CORS Filter

  • Cross-Origin Resource Sharing (CORS)
    for your Java web apps
  • Implements the new W3C mechanism
    for cross-domain requests
  • Quick and transparent fit to new
    and existing Java web apps

The first universal CORS implementation for Java web apps

CORS Filter is the first universal solution for fitting Cross-Origin Resource Sharing (CORS) support to Java web applications. CORS is a recent W3C effort to introduce a standard mechanism for enabling cross-domain requests from web browsers to servers that wish to handle them.

The CORS web context

The future of the web is cross-domain, not same-origin

Since the early days of the web (think Netscape 2.0) browsers have enforced, to various degrees, a same origin policy to prevent leaking of confidential user data to third party sites. The same origin policy was carried over to the revolutionary XMLHttpRequest which appeared in the early 2000's. Modern web applications, however, increasingly seek to dynamically integrate content and services from third parties, which was initially achieved through "hacks" such as JSONP. CORS was created in recognition that cross-domain requests advance the spirit of the web, are here to stay, and therefore they'd better be standardised.

The philosophy of CORS

CORS works two-fold:

The complete CORS specification is available at

Note that in order for CORS to work, it must be supported by both browser and web server.


Bear in mind that CORS is not about providing server-side security. The Origin request header is produced by the browser and the server has no direct means to verify it.

Browsers supporting CORS

All major browsers support CORS. The reported penetration among users is at 89% as of November 2013.

Firefox IE Chrome Safari Opera
Firefox 3.5+ Internet Explorer 8+ Google Chrome 3+ Apple Safari 4+ Opera 12+

Partial support via the XDomainRequest object. Version 10 of IE is expected to have full CORS support integrated into the common XMLHttpRequest object.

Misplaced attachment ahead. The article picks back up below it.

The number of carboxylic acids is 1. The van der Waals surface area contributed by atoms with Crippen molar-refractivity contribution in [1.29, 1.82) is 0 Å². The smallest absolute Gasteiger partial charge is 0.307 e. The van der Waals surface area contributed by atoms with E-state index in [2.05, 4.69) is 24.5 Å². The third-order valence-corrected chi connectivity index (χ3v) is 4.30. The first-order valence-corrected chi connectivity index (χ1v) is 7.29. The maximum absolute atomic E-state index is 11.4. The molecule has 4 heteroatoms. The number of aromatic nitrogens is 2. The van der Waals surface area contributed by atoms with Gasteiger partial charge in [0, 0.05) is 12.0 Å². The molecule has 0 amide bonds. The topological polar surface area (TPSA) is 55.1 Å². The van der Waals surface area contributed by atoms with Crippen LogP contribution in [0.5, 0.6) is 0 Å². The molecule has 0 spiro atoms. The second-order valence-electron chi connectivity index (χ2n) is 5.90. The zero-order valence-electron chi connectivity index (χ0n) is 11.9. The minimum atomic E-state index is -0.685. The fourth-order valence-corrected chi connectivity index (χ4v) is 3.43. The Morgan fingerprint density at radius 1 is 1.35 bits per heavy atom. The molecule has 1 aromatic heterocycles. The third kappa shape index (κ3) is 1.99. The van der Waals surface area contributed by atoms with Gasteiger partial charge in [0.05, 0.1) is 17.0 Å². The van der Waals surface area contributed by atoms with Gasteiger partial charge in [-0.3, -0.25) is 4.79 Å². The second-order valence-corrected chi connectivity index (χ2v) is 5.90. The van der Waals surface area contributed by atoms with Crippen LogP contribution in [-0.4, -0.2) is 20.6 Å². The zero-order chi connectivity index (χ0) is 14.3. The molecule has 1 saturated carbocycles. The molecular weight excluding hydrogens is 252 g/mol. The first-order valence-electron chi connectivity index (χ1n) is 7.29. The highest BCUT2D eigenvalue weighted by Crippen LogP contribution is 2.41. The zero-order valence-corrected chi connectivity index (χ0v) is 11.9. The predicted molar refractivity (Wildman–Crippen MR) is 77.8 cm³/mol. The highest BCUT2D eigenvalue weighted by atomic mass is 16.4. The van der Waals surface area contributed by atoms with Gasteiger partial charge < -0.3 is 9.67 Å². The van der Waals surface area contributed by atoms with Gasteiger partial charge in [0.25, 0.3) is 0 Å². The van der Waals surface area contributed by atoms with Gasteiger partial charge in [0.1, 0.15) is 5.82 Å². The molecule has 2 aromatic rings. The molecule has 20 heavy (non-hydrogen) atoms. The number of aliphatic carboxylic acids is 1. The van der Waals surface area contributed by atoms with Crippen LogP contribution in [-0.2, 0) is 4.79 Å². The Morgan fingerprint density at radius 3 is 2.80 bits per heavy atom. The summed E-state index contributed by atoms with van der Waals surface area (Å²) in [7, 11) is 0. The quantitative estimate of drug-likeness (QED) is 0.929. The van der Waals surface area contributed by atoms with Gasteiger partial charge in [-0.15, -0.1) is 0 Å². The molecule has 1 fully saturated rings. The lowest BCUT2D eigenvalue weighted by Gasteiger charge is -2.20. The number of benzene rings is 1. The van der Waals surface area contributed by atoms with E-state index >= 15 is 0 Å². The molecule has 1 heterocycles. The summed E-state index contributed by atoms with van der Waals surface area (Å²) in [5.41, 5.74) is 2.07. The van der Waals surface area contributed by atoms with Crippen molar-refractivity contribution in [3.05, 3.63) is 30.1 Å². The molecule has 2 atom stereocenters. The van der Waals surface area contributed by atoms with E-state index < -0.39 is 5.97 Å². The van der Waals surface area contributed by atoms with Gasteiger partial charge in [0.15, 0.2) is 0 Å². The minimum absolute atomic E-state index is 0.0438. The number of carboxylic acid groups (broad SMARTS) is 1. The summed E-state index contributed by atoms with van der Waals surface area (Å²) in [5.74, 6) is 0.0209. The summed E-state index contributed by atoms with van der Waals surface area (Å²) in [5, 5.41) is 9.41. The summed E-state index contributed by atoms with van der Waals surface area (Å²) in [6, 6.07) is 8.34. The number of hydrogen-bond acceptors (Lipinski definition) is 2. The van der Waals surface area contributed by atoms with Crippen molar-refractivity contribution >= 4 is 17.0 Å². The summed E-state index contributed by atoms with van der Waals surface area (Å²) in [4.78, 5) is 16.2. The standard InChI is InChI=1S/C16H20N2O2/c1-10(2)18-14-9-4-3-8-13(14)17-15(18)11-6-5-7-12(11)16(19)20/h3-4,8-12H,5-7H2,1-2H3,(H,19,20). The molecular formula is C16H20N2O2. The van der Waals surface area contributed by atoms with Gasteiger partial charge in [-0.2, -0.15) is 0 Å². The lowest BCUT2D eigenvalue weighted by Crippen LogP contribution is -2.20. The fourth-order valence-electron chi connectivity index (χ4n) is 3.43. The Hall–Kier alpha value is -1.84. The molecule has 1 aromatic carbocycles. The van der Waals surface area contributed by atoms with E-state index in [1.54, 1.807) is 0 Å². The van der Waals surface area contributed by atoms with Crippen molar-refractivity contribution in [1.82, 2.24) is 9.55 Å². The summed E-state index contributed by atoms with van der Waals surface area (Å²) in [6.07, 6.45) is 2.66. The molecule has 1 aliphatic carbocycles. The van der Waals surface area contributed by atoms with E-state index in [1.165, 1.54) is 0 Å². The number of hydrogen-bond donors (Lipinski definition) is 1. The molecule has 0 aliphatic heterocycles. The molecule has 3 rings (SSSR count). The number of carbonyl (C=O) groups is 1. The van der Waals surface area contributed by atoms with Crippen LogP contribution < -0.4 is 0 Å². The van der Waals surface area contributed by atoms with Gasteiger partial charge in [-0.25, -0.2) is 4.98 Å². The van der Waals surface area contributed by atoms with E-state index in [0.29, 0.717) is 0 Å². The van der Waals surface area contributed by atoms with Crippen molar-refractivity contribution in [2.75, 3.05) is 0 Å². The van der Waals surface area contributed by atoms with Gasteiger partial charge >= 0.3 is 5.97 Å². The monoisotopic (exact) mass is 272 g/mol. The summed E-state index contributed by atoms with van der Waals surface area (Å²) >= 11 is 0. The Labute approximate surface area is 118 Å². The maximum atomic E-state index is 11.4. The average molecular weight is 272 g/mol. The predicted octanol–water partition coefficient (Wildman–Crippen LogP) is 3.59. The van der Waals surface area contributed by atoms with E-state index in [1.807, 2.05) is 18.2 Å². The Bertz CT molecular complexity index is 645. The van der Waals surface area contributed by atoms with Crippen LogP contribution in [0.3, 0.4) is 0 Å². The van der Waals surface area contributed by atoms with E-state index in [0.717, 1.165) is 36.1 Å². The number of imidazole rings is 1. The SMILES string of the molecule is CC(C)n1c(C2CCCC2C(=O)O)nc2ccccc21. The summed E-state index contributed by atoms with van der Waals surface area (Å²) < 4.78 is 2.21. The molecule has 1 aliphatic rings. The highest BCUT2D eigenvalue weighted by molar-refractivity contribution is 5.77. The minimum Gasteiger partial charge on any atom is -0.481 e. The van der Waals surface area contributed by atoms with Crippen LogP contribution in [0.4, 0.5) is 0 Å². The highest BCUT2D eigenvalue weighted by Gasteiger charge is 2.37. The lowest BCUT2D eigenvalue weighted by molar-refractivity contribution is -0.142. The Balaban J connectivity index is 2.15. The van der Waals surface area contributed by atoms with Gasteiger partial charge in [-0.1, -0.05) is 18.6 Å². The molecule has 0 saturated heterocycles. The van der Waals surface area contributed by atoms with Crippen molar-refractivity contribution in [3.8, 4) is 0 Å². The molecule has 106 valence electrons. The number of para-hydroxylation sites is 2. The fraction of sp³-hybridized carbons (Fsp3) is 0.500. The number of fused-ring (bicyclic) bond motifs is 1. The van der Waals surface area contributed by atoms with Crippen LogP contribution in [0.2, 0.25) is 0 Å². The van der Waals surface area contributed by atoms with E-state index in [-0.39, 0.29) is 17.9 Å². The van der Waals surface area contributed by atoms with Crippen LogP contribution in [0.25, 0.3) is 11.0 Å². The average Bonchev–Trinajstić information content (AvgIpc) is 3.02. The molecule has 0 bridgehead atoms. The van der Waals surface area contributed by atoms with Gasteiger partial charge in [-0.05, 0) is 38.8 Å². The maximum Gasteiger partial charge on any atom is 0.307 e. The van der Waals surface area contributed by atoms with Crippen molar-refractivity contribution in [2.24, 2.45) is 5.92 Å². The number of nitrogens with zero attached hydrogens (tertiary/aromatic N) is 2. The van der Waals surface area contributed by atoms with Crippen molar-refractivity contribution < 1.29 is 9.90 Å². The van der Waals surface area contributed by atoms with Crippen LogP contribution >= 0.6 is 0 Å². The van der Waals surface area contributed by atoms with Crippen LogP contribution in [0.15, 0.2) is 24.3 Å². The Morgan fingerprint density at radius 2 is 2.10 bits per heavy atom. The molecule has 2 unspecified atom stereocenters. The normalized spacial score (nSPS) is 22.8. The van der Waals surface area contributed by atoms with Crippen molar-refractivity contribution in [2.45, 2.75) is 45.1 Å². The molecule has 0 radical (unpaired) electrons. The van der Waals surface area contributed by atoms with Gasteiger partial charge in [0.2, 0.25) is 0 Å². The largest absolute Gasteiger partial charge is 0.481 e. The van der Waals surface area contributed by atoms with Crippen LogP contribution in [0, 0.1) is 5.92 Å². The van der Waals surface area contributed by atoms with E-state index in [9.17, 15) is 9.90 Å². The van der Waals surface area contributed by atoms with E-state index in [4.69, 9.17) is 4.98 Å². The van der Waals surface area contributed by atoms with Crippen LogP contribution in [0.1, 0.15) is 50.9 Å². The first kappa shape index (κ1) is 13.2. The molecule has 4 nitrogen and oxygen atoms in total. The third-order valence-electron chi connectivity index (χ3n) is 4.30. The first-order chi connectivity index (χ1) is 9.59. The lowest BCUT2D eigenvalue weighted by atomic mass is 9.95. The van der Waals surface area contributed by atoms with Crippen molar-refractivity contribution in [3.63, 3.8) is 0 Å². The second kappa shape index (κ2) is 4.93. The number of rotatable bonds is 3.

The CORS Filter solution - plug in and forget

CORS Filter context
The CORS Filter can be plugged into any standard Java Servlet container to handle cross-site requests to servlets, JSPs and HTML files residing on the server.

The CORS Filter, as the name implies, implements the clever javax.servlet.Filter interface. It intercepts incoming HTTP requests and if they are identified as cross-origin, it applies the proper CORS policy and headers, before passing them on to the actual targets (servlets, JSPs, static XML/HTML documents).

This transparent nature of the CORS Filter makes it very easy to retrofit existing Java web services with a CORS capability. Just put the CORS JAR file into your CLASSPATH and enable it with a few lines of XML in your web.xml file. The CORS Filter implementation is extremely efficient too - it takes less than 30K of bytecode.

CORS Filter documentation


Official W3C documents:

Useful notes, tips and tricks:


The CORS Filter is offered as free open source software under an integration friendly Apache 2.0 license. The download package includes a JAR file ready for immediate deployment, a demo CORS WAR, documentation and the project sources.

Download now CORS Filter

CORS Filter Git repo:

Maven Central support: Since July 2012


Get in touch with me if you have any questions or feedback to share.


Thanks to Anne van Kesteren and Adam Barth for answering my queries on the W3C mailing list during the development of the CORS Filter. Also thanks to the greater community for the effort to come up with a web standard to solve the issue of cross-origin HTTP requests.

Joost Cassee contributed the Maven POM for the CORS Filter and the Java Property Utils dependency.

Jared Ottley and Luis Sala of Alfresco contributed the Origin subdomains matching feature which appeared in version 1.4.

Gervasio Amy contributed a response wrapper to preserve the CORS headers on a HttpServletResponse.reset() called by the web application or framework.